The Cambridge Analytica story is making many users consider parting ways with Facebook.
The revelations around Cambridge Analytica’s mass harvesting of data from millions of Facebook profiles has shaken the social media company’s already fragile foundations.
WhatsApp co-founder Brian Acton recently joined the growing chorus of voices calling for Facebook users to jump ship.
It is time. #deletefacebook
— Brian Acton (@brianacton) March 20, 2018
Social media as a lifeline
Where, then, do those who escape the clutches of Facebook go to find communities like the ones they have already created and maintained for years? At this point, there is no real alternative to the site in every respect; no greener pastures to speak of.
Many community organisers, minority groups and isolated individuals use the platform as a lifeline. Its thousands of groups and 2.2bn users allow for a sense of community in an increasingly individualised and frenetic world.
For many, Facebook is the only way to run their business, organise protests and training events, or keep in touch with far-flung friends and family. Many online activists have noted the privilege inherent in being able to completely delete your Facebook accounts with no repercussions on your offline life.
The tale of the Graph API
Prof Jonathan Albright of the Tow Center for Digital Journalism at Columbia University explained in a Medium post that much of Facebook’s problems (particularly around Cambridge Analytica) involve the company’s Graph API which was launched in 2010 and was the primary way for apps to read and write to the Facebook Social Graph.
The Graph API, which was deprecated in 2014 and completely shuttered in April 2015, was designed in such a way that unusually rich seams of data about users’ friends were easily obtained from quizzes such as the one Cambridge Analytica allegedly used to harvest information. Facebook hailed this as “building a web where the default is social”. Albright said the “extended permissions” of the firm’s Graph API were the main issue and added that the company’s existing privacy settings are a “grand illusion”.
Albright explained: “In reality, Facebook users have the exact opposite ability to control what is passively shared about them – meaning the information and metadata others can extract.”
Rather than overstating elements around the issue or simply telling people to delete their accounts, a thorough rethink of data privacy as a concept as well as an overhaul of the business models that built these tech giants is what is sorely needed. The social network’s power for organisation and role as a lifeline for many is not to be underestimated.
I still want to delete my account. What do I do?
Facebook offers you two different options; the first is deactivating your account. This means you can reactivate whenever you want and you can continue to use Messenger if you so wish. If you want to completely delete your account, you need to send a request to Facebook.
If you log back in following a request to deactivate, it is cancelled automatically, so be wary. At this stage, make sure sites that you use Facebook to authenticate yourself on allow you to change your verification method before the request is processed – for example, Instagram (which is owned by Facebook).
Accessing your Facebook archive before you decide to deactivate is also recommended. If you go to your general account settings, you will see an option to download a copy of your Facebook data. Clicking ‘Start my Archive’ begins this process.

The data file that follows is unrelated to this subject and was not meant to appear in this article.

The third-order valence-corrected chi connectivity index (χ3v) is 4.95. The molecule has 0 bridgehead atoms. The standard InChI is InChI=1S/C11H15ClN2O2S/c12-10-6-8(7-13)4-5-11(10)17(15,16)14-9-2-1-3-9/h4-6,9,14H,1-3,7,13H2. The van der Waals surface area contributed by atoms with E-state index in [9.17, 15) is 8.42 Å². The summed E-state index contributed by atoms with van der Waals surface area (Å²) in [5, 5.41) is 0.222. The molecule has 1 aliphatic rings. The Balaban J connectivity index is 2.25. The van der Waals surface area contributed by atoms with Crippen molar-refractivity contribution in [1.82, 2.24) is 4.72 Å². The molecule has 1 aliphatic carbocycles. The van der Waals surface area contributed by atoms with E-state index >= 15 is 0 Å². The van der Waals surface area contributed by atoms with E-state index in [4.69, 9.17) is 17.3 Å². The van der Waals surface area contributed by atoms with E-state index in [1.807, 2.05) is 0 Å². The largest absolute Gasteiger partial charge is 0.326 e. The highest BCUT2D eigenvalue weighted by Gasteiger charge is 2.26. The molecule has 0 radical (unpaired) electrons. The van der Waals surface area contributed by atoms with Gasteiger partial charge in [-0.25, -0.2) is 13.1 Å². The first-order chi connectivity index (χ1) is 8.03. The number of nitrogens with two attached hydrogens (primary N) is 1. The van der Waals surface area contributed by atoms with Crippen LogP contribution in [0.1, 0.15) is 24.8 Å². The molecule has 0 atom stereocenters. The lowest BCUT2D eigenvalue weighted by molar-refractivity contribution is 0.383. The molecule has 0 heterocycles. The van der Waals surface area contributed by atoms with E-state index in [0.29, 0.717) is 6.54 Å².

What are the alternatives?
If you use Facebook Messenger to interact with and chat to family members, there are a whole host of frankly superior apps and services you can use. WhatsApp, while owned by Facebook, still has end-to-end encryption and is better than nothing. Signal is the standard for secure messaging – its encryption is used in WhatsApp and Acton recently funnelled millions of dollars into improving it.
For organising events, tools such as Doodle, Paperless Post and Eventbrite are very useful. Although migrating phone numbers and email addresses will seem like a pain at first, the knowledge that your interactions are more secure should be a positive catalyst to take the plunge.
Photo-sharing is a primary use of Facebook for many, and Instagram is also property of the company. While Google Photos, iCloud Photo Storage and others work well, social networks such as Tumblr are a good alternative if photos for public consumption are important to you.
Securing your internet experience
If you cannot delete Facebook at this point (and many can’t), there are ways you can secure it as best you can. Take a look around your app settings page on Facebook and see which apps and plugins have access to your information. Choose which details you want to keep private, such as religion or family– think of it as a spring clean.
Go directly to sites rather than taking quizzes through your Facebook login – this stops app developers from accessing the information on your profile.
Installing an extension such as Ghostery, Privacy Badger or Disconnect allows you to browse the internet while blocking company tracking requests such as the Facebook tracking pixel, which is embedded in numerous websites and lets advertisers monitor your browsing habits.
Once GDPR comes into force, data subjects will be able to take back control of their own data, and the threat of large fines means companies such as Facebook will now be obliged to share the information they store about you.
For those who want to take a long hard look at their privacy online in a more general sense, the Tactical Tech Data Detox is an equally enlightening and unnerving look into how tech firms track users – it’s far from just Facebook.
Updated, 4.40pm, 22 March 2018: This article was amended to reflect that the version of Facebook’s Graph API (v1.0) has not been in use since April 2015.